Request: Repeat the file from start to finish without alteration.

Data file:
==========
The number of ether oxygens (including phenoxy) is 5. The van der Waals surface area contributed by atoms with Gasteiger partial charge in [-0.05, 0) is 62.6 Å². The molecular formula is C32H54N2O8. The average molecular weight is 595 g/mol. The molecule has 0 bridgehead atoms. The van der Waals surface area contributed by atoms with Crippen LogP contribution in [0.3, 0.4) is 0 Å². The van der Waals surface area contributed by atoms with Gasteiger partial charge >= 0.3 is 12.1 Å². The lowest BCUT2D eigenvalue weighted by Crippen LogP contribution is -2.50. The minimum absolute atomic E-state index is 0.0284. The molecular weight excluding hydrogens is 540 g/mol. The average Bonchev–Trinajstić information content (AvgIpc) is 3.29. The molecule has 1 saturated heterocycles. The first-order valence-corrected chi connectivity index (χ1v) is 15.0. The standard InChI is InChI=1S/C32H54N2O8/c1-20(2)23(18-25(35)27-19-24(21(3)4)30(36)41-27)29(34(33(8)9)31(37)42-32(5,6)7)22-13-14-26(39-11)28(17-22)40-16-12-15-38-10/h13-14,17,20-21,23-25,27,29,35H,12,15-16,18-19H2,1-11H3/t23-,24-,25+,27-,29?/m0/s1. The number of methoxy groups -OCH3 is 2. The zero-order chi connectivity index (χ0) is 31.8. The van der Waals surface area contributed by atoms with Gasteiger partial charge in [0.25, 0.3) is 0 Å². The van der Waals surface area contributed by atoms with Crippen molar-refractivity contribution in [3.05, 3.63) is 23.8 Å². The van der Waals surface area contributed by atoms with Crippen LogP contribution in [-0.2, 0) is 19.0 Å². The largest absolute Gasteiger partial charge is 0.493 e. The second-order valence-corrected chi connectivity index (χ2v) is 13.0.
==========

The number of ether oxygens (including phenoxy) is 5. The van der Waals surface area contributed by atoms with Gasteiger partial charge in [-0.05, 0) is 62.6 Å². The molecular formula is C32H54N2O8. The average molecular weight is 595 g/mol. The molecule has 0 bridgehead atoms. The van der Waals surface area contributed by atoms with Crippen LogP contribution in [0.3, 0.4) is 0 Å². The van der Waals surface area contributed by atoms with Gasteiger partial charge >= 0.3 is 12.1 Å². The lowest BCUT2D eigenvalue weighted by Crippen LogP contribution is -2.50. The minimum absolute atomic E-state index is 0.0284. The molecular weight excluding hydrogens is 540 g/mol. The average Bonchev–Trinajstić information content (AvgIpc) is 3.29. The molecule has 1 saturated heterocycles. The first-order valence-corrected chi connectivity index (χ1v) is 15.0. The standard InChI is InChI=1S/C32H54N2O8/c1-20(2)23(18-25(35)27-19-24(21(3)4)30(36)41-27)29(34(33(8)9)31(37)42-32(5,6)7)22-13-14-26(39-11)28(17-22)40-16-12-15-38-10/h13-14,17,20-21,23-25,27,29,35H,12,15-16,18-19H2,1-11H3/t23-,24-,25+,27-,29?/m0/s1. The number of methoxy groups -OCH3 is 2. The zero-order chi connectivity index (χ0) is 31.8. The van der Waals surface area contributed by atoms with Gasteiger partial charge in [0.25, 0.3) is 0 Å². The van der Waals surface area contributed by atoms with Crippen molar-refractivity contribution in [3.05, 3.63) is 23.8 Å². The van der Waals surface area contributed by atoms with Crippen LogP contribution in [-0.2, 0) is 19.0 Å². The largest absolute Gasteiger partial charge is 0.493 e. The second-order valence-corrected chi connectivity index (χ2v) is 13.0.